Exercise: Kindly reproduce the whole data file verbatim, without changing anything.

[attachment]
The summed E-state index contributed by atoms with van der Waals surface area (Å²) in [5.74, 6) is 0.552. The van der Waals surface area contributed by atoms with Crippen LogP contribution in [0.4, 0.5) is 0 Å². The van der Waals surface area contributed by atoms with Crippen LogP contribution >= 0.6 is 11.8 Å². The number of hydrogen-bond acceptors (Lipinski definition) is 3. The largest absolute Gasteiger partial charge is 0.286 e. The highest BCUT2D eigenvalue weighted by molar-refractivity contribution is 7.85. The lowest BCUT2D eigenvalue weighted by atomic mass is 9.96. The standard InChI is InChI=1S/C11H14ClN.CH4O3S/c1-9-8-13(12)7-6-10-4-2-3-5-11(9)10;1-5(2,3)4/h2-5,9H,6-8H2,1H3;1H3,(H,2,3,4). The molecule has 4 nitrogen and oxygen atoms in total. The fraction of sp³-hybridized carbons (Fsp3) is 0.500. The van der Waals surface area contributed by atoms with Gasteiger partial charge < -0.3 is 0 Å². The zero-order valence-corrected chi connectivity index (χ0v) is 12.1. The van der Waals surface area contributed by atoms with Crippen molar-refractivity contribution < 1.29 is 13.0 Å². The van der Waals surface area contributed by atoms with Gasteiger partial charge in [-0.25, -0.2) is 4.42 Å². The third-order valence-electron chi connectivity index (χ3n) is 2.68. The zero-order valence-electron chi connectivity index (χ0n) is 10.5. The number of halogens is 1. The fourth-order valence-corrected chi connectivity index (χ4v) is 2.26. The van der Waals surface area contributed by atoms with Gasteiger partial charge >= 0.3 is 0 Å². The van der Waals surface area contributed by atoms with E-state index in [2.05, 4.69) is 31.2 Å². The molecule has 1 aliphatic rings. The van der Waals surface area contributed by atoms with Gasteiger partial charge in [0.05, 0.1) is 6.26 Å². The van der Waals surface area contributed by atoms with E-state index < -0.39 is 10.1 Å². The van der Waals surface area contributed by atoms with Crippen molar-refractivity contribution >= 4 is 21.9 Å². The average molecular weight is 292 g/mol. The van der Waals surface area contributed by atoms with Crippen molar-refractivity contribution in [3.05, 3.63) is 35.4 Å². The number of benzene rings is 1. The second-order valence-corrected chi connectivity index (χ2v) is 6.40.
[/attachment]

The summed E-state index contributed by atoms with van der Waals surface area (Å²) in [5.74, 6) is 0.552. The van der Waals surface area contributed by atoms with Crippen LogP contribution in [0.4, 0.5) is 0 Å². The van der Waals surface area contributed by atoms with Crippen LogP contribution >= 0.6 is 11.8 Å². The number of hydrogen-bond acceptors (Lipinski definition) is 3. The largest absolute Gasteiger partial charge is 0.286 e. The highest BCUT2D eigenvalue weighted by molar-refractivity contribution is 7.85. The lowest BCUT2D eigenvalue weighted by atomic mass is 9.96. The standard InChI is InChI=1S/C11H14ClN.CH4O3S/c1-9-8-13(12)7-6-10-4-2-3-5-11(9)10;1-5(2,3)4/h2-5,9H,6-8H2,1H3;1H3,(H,2,3,4). The molecule has 4 nitrogen and oxygen atoms in total. The fraction of sp³-hybridized carbons (Fsp3) is 0.500. The van der Waals surface area contributed by atoms with Gasteiger partial charge < -0.3 is 0 Å². The zero-order valence-corrected chi connectivity index (χ0v) is 12.1. The van der Waals surface area contributed by atoms with Crippen molar-refractivity contribution < 1.29 is 13.0 Å². The van der Waals surface area contributed by atoms with Gasteiger partial charge in [-0.25, -0.2) is 4.42 Å². The third-order valence-electron chi connectivity index (χ3n) is 2.68. The zero-order valence-electron chi connectivity index (χ0n) is 10.5. The number of halogens is 1. The fourth-order valence-corrected chi connectivity index (χ4v) is 2.26. The van der Waals surface area contributed by atoms with Gasteiger partial charge >= 0.3 is 0 Å². The van der Waals surface area contributed by atoms with E-state index in [2.05, 4.69) is 31.2 Å². The molecule has 1 aliphatic rings. The van der Waals surface area contributed by atoms with Gasteiger partial charge in [0.05, 0.1) is 6.26 Å². The van der Waals surface area contributed by atoms with E-state index < -0.39 is 10.1 Å². The van der Waals surface area contributed by atoms with Crippen molar-refractivity contribution >= 4 is 21.9 Å². The average molecular weight is 292 g/mol. The van der Waals surface area contributed by atoms with Crippen molar-refractivity contribution in [3.05, 3.63) is 35.4 Å². The number of benzene rings is 1. The second-order valence-corrected chi connectivity index (χ2v) is 6.40.